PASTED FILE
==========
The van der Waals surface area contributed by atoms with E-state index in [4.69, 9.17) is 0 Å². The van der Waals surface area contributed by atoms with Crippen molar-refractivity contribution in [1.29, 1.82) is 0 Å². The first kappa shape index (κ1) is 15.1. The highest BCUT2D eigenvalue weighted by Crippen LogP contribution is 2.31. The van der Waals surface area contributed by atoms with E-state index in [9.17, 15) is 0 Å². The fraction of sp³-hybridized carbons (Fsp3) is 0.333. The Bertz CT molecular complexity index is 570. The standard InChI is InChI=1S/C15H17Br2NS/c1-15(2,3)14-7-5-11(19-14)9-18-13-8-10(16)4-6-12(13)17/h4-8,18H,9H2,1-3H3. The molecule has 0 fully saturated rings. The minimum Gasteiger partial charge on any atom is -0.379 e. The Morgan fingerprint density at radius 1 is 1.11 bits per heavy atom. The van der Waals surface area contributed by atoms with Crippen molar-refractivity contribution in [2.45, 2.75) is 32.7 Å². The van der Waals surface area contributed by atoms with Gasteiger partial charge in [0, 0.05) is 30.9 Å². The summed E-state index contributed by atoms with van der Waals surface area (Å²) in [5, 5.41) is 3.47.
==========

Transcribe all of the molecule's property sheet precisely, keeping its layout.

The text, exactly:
The van der Waals surface area contributed by atoms with E-state index in [4.69, 9.17) is 0 Å². The van der Waals surface area contributed by atoms with Crippen molar-refractivity contribution in [1.29, 1.82) is 0 Å². The first kappa shape index (κ1) is 15.1. The highest BCUT2D eigenvalue weighted by Crippen LogP contribution is 2.31. The van der Waals surface area contributed by atoms with E-state index in [9.17, 15) is 0 Å². The fraction of sp³-hybridized carbons (Fsp3) is 0.333. The Bertz CT molecular complexity index is 570. The standard InChI is InChI=1S/C15H17Br2NS/c1-15(2,3)14-7-5-11(19-14)9-18-13-8-10(16)4-6-12(13)17/h4-8,18H,9H2,1-3H3. The molecule has 0 fully saturated rings. The minimum Gasteiger partial charge on any atom is -0.379 e. The Morgan fingerprint density at radius 1 is 1.11 bits per heavy atom. The van der Waals surface area contributed by atoms with Crippen molar-refractivity contribution in [2.45, 2.75) is 32.7 Å². The van der Waals surface area contributed by atoms with Gasteiger partial charge in [0, 0.05) is 30.9 Å². The summed E-state index contributed by atoms with van der Waals surface area (Å²) in [5, 5.41) is 3.47.